I know a great many people who swear by audiobooks. And as you’re reading this article you’re probably one of them.
Audiobooks are particularly beloved by elderly people, visually impaired people, and those who face a long commute to and from work. If you are stuck in your car or on a bus, an audiobook can be the difference between sanity and boredom. If you are also someone with a hectic lifestyle, listening to audiobooks on the go will help you to clear some of your book pile.
Let MakeUseOf be your guide to free audiobooks. We are excluding Audible, which is only free for the first 30 days. And “free” in this case means legally free. So we won’t be pointing you towards any illegal downloads of the latest horror epic from Stephen King. Sorry.
Are you sitting comfortably? Then we’ll begin…
We start with a project I am proud to be personally involved with. Librivox is made up of an army of volunteers who read and record books which have passed into the public domain (the audio Project Gutenberg).
The site is divided into “Read” and “Listen”. Obviously you will want “Listen” (unless you would also like to volunteer, in which case feel free to click “Read” too). You can use the search box at the top of the page to find something specific by author or title. When you find something you want, simply click the green “Download” button.
Some books are read all the way through by one person, but the much longer books are broken up and chapters assigned to different volunteers. So, don’t be taken aback by the sudden change in voices, accents, and genders. One minute you’ll have a deep, Orson Welles-type voice reading Chapter One, then you’ll get a soft, high-pitched voice reading Chapter Two.
Next up is Loyal Books (formerly known as “Books Should Be Free”). There is actually a small paid section on this site but most of the content of the site is free. Literature, such as Sherlock Holmes, Edgar Allan Poe, and John Buchan’s The 39 Steps, is the main staple.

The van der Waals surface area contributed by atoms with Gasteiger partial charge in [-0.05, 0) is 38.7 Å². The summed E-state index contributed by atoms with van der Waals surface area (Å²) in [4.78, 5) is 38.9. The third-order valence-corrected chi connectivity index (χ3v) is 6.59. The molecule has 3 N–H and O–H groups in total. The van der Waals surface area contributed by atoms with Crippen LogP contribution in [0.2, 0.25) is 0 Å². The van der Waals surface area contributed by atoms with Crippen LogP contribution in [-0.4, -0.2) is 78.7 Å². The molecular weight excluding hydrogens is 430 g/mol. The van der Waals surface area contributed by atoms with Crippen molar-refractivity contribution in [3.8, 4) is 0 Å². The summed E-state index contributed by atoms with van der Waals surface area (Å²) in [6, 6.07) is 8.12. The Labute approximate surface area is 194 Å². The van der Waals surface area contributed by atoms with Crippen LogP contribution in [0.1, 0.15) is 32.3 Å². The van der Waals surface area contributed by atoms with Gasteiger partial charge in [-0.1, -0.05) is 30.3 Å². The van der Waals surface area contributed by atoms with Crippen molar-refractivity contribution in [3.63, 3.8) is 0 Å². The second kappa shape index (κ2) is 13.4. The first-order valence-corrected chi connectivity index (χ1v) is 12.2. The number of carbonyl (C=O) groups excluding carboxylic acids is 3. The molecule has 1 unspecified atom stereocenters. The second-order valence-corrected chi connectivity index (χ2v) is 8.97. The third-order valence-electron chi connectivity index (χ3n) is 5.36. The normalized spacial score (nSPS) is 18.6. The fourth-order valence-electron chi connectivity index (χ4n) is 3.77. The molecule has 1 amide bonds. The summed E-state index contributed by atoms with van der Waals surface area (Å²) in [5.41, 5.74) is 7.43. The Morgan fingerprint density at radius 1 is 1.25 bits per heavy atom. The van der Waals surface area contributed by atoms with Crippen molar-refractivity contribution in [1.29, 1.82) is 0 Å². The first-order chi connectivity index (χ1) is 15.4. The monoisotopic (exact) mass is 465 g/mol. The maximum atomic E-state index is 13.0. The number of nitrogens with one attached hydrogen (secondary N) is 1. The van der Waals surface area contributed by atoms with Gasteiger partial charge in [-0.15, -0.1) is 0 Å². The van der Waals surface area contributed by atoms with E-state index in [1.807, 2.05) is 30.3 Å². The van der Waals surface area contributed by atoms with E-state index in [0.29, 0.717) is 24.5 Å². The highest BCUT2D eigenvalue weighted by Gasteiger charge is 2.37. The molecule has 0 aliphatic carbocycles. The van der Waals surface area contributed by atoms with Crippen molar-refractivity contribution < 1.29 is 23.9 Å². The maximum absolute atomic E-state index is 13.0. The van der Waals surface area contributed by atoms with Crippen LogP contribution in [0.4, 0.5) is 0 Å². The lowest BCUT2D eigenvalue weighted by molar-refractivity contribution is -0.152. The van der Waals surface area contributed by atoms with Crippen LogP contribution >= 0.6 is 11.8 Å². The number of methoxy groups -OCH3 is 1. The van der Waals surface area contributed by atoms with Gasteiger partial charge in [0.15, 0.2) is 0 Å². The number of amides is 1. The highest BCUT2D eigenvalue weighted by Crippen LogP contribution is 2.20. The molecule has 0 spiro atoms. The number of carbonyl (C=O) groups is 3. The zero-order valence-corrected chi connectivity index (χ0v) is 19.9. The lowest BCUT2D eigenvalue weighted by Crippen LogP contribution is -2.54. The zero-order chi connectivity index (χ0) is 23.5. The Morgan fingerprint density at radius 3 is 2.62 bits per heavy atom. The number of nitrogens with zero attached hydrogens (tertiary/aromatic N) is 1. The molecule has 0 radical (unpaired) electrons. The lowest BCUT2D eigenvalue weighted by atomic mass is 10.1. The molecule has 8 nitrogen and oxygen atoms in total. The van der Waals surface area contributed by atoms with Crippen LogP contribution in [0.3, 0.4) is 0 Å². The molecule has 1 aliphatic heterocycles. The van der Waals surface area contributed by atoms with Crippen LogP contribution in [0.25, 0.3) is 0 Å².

The free books are read by Librivox volunteers, but these are much easier to navigate on this site, as everything is categorized. Feel like a laugh? Browse the “Comedy” section. Feel like a dose of Shakespeare? Then mosey along to the “Literature” section. Other ways to download include the iTunes podcast link, the direct RSS feed, and an embedded media player on the page to stream the chapters online.
In my opinion, Open Culture has set the gold standard for compiling huge resources like these. Dan Colman, the owner of Open Culture, has spent a significant amount of time putting together this enormous list of 700 audiobooks (with the list being updated all the time).
Alphabetized and split up into sources such as iTunes, Audible, direct MP3 files, Zip files, streaming, and YouTube, this is a fantastic selection of books by some famous – and some not-so-famous – authors. It even has Neil Gaiman reading his free material. Bookmark this page and refer to it often. Unfortunately there’s no RSS feed to be updated of new additions to the page, which is a shame.
One of my fondest memories of being a young boy is curling up in bed and being read a bedtime story by my late grandfather. There’s something special about drifting off to sleep to the sound of a book being read to you. Unless they are reading Stephen King’s The Shining, in which case you are going to have some really interesting nightmares. Sleep well.
Miette’s Bedtime Story Podcast is, as the name suggests, stories for bedtime. However, the stories are for adults, not children (in one podcast, she starts off with a joke that ends in a curse word). They are read by Miette, a lovely sounding lady, and each episode can be streamed from the site, or downloaded as an MP3 file.
According to Miette’s iTunes page, she has 100 stories available to listen to, with the last one being posted last year. However, she has promised on her site that the next story will be coming soon. It will take you some time to get through the first 100 anyway.
Back in the early 20th century, before television and the Internet existed, radio was the main form of entertainment. And radio stations back then provided a lot of dramas, where actors stood in front of microphones with scripts in their hand and sound effects in the background. Basically it was television without the pictures, and it meant imagination was an absolute must.